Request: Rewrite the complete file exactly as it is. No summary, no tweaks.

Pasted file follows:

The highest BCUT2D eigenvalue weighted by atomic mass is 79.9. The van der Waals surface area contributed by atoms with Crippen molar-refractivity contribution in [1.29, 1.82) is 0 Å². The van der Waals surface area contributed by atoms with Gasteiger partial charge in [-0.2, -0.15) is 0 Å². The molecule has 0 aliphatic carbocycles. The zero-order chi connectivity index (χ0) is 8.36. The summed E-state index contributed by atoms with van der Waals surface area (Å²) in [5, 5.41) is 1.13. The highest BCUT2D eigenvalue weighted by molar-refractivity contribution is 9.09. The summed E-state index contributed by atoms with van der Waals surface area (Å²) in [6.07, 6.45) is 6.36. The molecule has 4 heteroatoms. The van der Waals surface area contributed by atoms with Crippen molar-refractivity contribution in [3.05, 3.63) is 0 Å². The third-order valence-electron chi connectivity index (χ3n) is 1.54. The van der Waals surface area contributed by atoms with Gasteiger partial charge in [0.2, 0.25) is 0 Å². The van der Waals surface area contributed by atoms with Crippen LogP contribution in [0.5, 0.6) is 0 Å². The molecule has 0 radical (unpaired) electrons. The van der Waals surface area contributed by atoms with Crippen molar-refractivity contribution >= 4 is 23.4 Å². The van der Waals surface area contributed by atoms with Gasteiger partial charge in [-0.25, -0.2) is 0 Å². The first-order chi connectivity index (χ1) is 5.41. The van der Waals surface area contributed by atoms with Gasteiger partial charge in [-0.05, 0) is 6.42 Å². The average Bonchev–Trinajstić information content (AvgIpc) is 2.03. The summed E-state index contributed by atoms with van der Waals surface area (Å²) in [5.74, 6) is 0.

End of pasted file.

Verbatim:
The highest BCUT2D eigenvalue weighted by atomic mass is 79.9. The van der Waals surface area contributed by atoms with Crippen molar-refractivity contribution in [1.29, 1.82) is 0 Å². The van der Waals surface area contributed by atoms with Gasteiger partial charge in [-0.2, -0.15) is 0 Å². The molecule has 0 aliphatic carbocycles. The zero-order chi connectivity index (χ0) is 8.36. The summed E-state index contributed by atoms with van der Waals surface area (Å²) in [5, 5.41) is 1.13. The highest BCUT2D eigenvalue weighted by molar-refractivity contribution is 9.09. The summed E-state index contributed by atoms with van der Waals surface area (Å²) in [6.07, 6.45) is 6.36. The molecule has 4 heteroatoms. The van der Waals surface area contributed by atoms with Crippen molar-refractivity contribution in [3.05, 3.63) is 0 Å². The third-order valence-electron chi connectivity index (χ3n) is 1.54. The van der Waals surface area contributed by atoms with Gasteiger partial charge in [0.2, 0.25) is 0 Å². The van der Waals surface area contributed by atoms with Crippen LogP contribution in [0.5, 0.6) is 0 Å². The molecule has 0 radical (unpaired) electrons. The van der Waals surface area contributed by atoms with Crippen molar-refractivity contribution >= 4 is 23.4 Å². The van der Waals surface area contributed by atoms with Gasteiger partial charge in [-0.25, -0.2) is 0 Å². The first-order chi connectivity index (χ1) is 5.41. The van der Waals surface area contributed by atoms with Gasteiger partial charge in [-0.05, 0) is 6.42 Å². The average Bonchev–Trinajstić information content (AvgIpc) is 2.03. The summed E-state index contributed by atoms with van der Waals surface area (Å²) in [5.74, 6) is 0.